Deus Ex: Human Revolution Hands-On Preview

Susan Arendt | 24 Feb 2011 23:00
Previews - RSS 2.0

This is the first true mission of the game, and as might be expected from a Deus Ex title, there are many ways to tackle it. First, you must choose how you'd like to go in: lethal or non-lethal. Then you must decide if you want a short-range or long-range weapon. For my first playthrough, I opted for non-lethal with a long-range tranq gun, which was incredibly difficult, but satisfying. There are ducts to crawl through,computers to hack, turrets to overtake and cameras to switch off. I failed repeatedly, but that allowed me to explore areas in different ways. It got to the point that I would clear a room, then go looking for all of the other options that I could've pursued, had I just thought of it or felt like it. I was impressed by the number of options available to me in each area. I could shimmy through a duct and drop down on the far side of a large crate, out of guards' lines of sight, or I could simply pick them off from between the slats in a vent. Or I could skip the duct entirely and just come in through the door.

Silent takedowns are key to succeeding when trying the stealth route; if you sneak up on an enemy, you can choose to kill him by hitting one button, or simply knock him out by hitting a different button. Either way, you'll probably have to stash the body, because guards tend to notice when their comrades are lying prone on the floor. I tripped many, many alarms by figuring that the AI was too stupid to notice that that fella across the warehouse was unconscious. Also, you'd think that Sarif would hook me up with more than just one gun and a single clip before sending me in, but perhaps the company's been going through some rough budget cuts, or something.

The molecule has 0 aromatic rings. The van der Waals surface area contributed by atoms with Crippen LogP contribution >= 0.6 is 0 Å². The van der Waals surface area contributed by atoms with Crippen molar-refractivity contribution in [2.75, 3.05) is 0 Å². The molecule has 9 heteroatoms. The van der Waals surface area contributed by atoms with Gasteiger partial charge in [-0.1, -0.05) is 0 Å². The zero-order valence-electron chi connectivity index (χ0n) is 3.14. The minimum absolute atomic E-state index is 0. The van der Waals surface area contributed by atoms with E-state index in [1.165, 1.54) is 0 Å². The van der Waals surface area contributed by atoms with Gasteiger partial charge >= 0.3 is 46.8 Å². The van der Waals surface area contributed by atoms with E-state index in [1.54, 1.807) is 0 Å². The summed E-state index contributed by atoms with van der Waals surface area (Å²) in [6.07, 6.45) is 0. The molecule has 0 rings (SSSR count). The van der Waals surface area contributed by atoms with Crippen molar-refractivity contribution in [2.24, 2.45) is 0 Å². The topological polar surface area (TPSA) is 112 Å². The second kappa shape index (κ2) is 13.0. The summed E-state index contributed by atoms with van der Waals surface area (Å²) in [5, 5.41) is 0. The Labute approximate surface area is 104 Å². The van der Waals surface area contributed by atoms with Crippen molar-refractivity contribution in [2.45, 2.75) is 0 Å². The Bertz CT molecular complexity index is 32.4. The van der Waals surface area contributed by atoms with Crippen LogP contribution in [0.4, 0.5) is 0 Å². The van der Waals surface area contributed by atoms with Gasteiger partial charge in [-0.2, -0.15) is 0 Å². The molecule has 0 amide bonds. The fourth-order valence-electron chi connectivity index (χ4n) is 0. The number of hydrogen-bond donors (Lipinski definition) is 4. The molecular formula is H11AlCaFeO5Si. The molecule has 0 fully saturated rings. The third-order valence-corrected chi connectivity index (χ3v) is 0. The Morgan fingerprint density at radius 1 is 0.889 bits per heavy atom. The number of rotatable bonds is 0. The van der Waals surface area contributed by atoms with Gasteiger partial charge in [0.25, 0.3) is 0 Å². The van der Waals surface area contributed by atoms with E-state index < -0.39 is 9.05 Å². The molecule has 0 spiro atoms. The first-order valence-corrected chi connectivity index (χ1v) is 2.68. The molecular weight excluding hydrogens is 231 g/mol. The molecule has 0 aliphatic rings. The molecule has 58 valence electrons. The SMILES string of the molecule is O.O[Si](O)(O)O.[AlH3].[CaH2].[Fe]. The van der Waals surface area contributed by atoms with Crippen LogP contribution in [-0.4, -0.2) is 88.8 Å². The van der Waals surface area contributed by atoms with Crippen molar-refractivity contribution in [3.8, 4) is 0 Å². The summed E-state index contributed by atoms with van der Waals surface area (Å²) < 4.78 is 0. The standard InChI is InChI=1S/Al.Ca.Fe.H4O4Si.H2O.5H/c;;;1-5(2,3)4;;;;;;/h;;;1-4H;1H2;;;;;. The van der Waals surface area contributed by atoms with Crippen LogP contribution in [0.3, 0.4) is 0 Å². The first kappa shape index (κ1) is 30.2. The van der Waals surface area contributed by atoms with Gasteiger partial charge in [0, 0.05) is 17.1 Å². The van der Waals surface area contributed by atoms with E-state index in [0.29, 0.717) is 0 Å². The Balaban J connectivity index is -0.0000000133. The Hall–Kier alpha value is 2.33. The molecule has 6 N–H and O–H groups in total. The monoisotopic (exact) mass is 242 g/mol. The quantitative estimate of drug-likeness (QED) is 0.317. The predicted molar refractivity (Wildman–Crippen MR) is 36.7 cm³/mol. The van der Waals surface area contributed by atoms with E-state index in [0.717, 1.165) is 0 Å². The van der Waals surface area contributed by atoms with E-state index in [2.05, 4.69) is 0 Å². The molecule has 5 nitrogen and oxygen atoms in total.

The second time through, I went the combat route (again, with a long-range weapon), and it was much easier, though far from simple. For the purposes of the demo, we were given access to a number of different augs, though few of them were actually useful this early in the game. The more advanced an aug is, the more power it consumes, and you just don't have enough energy in the early hours of the game to make using most augs practical. You have two energy cells at your disposal at that point in the game, though you can upgrade to three once you receive your first Praxis Point - the "currency" you'll use to purchase upgrades and augs. One energy cell will always recharge, and scarfing down a powerbar will refill cells, making resource management a key consideration.

I sampled several augments through my two playthroughs, and the two that I enjoyed the most were the double take down (reflex booster) and the Typhoon itself. Takedowns are performed the same way as stealth moves, just without the stealth part. A double takedown, as its name implies, lets you layeth the smacketh down on a pair of foes at once. The situation has to be just right - it probably won't work if you've got four mercenaries coming at you, for example - but it never, ever gets old. The Typhoon is the kind of badass, room-decimating weapon that makes you cackle like a would-be supervillain whenever you use it, but it requires its own special ammo, so I only got to set it off once. I have no idea how practical it would be in a full-blown version of the game, but I'm also not sure I care. It's just too damn much fun not to use, no matter how many energy cells it burns.

Comments on